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  Page 2 of account by William Morgan, carver, for work done in Hamilton Palace, 13 March 1700  
                 
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This important account itemises work done by William Morgan, carver, in the newly built part of Hamilton Palace in 1700. William, 3rd Duke of Hamilton and his wife Duchess Anne had set in hand ambitious plans for rebuilding the 16th-century palace. The duke died in 1694 before the work could be completed, but the duchess carried on with their scheme and by 1700 the interior decoration was in hand.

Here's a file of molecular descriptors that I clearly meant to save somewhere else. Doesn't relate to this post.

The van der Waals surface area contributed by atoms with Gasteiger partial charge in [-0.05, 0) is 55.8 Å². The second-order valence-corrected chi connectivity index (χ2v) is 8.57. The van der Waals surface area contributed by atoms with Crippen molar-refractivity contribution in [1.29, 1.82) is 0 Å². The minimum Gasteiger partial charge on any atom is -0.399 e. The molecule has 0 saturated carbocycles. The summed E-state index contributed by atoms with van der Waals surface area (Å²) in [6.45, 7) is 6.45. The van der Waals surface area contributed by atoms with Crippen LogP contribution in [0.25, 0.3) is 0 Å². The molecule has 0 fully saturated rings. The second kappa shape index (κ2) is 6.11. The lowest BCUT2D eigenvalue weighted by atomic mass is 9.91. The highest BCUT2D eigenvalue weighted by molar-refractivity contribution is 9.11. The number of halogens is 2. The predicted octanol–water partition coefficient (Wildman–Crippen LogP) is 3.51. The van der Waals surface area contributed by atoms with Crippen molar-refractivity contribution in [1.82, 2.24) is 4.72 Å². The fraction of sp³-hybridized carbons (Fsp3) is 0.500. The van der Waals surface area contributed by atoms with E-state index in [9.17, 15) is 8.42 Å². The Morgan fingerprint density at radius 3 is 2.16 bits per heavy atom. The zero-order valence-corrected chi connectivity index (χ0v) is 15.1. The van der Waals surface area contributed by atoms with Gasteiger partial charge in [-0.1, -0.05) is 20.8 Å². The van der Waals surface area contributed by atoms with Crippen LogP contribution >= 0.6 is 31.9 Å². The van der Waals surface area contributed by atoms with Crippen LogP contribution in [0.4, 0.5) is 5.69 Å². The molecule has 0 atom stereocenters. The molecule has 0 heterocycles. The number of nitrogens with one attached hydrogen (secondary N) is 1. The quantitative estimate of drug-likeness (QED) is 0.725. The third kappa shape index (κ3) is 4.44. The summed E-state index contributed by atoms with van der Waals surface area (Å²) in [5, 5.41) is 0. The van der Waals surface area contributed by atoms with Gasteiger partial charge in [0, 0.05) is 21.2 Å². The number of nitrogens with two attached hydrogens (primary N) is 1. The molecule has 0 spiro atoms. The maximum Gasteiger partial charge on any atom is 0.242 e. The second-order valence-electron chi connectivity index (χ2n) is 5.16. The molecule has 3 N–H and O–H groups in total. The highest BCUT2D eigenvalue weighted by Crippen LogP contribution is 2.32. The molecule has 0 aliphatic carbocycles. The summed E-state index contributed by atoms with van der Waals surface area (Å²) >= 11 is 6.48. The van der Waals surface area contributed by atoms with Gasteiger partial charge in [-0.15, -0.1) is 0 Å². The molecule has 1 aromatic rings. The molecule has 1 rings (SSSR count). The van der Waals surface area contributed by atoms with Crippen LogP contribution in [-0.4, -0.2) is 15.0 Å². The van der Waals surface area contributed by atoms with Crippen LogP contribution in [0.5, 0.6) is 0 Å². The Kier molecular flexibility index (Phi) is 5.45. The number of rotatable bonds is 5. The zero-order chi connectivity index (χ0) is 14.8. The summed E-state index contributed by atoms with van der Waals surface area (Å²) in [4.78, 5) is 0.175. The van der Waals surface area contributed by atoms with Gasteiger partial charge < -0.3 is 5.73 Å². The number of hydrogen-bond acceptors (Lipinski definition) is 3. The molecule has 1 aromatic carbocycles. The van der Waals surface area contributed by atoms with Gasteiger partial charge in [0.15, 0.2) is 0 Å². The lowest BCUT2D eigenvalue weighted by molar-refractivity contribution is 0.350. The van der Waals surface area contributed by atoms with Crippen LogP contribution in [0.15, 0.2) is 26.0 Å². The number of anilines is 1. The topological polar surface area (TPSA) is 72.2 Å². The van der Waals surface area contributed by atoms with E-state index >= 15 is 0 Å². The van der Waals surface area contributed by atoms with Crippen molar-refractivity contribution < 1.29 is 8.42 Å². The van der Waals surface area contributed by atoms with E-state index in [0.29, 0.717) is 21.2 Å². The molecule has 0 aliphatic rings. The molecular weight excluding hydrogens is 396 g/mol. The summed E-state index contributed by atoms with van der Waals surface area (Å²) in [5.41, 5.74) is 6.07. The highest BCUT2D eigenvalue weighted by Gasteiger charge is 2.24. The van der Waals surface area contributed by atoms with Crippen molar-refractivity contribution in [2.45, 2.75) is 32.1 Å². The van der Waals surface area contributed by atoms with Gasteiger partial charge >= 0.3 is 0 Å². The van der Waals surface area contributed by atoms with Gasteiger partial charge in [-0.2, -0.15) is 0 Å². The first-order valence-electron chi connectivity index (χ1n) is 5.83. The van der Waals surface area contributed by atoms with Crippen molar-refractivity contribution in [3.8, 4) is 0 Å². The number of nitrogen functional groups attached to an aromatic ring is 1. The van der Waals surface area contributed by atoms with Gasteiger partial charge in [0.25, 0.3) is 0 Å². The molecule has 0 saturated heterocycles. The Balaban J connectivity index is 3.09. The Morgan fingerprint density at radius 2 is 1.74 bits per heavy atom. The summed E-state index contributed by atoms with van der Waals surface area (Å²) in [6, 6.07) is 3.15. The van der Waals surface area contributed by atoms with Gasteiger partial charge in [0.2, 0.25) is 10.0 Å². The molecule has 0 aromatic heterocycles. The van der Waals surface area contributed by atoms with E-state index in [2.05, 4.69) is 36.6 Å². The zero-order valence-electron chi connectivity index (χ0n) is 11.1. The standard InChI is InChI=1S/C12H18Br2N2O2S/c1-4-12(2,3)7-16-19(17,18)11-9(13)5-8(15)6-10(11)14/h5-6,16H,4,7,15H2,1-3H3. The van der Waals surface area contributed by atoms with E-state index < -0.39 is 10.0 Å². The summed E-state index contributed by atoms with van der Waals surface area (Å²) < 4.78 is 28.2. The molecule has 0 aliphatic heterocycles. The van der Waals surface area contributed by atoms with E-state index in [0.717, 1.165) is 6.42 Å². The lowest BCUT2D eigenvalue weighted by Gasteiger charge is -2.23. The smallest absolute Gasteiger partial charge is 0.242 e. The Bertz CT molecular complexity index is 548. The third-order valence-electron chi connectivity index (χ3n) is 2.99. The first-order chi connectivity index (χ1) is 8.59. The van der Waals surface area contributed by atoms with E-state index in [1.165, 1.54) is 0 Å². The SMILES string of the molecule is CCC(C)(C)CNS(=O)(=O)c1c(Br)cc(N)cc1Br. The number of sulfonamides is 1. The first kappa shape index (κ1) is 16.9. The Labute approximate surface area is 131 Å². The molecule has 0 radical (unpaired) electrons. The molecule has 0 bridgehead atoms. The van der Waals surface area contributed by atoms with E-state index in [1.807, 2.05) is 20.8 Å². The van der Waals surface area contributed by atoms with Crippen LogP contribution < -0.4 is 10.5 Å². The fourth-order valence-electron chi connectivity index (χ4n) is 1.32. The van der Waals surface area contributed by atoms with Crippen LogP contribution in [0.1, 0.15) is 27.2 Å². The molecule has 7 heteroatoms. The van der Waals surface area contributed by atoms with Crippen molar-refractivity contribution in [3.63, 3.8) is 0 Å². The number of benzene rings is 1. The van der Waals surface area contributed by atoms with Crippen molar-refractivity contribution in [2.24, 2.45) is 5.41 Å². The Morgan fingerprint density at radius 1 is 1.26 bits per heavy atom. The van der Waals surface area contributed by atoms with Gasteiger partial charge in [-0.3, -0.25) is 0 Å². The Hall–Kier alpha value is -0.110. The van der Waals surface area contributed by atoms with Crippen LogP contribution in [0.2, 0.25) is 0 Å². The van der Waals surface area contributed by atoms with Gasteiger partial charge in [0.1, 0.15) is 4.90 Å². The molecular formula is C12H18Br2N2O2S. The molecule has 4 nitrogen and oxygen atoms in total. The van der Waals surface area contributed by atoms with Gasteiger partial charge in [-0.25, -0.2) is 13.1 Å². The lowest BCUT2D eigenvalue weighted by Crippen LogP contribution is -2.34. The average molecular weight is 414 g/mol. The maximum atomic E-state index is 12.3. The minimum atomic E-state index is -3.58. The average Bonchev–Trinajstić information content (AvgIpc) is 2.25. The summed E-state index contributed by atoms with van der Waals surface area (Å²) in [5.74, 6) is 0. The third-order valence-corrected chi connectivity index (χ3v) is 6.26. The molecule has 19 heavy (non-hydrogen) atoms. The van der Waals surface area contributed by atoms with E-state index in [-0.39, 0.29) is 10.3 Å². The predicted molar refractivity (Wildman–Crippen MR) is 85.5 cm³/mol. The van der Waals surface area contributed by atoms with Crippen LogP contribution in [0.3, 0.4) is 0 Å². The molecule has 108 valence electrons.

Morgan's account gives a vivid record of the elaborate friezes, fireplaces and picture frames enriched with carvings of flowers, animals, birds, fish and cherubs as well as cinquefoils (five-petalled flowers) and stars from the Hamilton coat of arms. Duchess Anne paid for the work in instalments, as it was being done, and on the second page of this account is her precept for payment of the final instalment of 40.

The precept was written out by her secretary and legal adviser David Crawford and signed by her in the palace on 20 March 1700. Below the duchess's signature is William Morgan's receipt, also written out by David Crawford and signed by Morgan. It was witnessed by Alexander Walker, one of the duchess's servants, and James Smith, the architect of the new buildings. In total, the work cost 141.11.3 sterling.

 
                 
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  Click for further informationPage 1 of the carver's account              
                 
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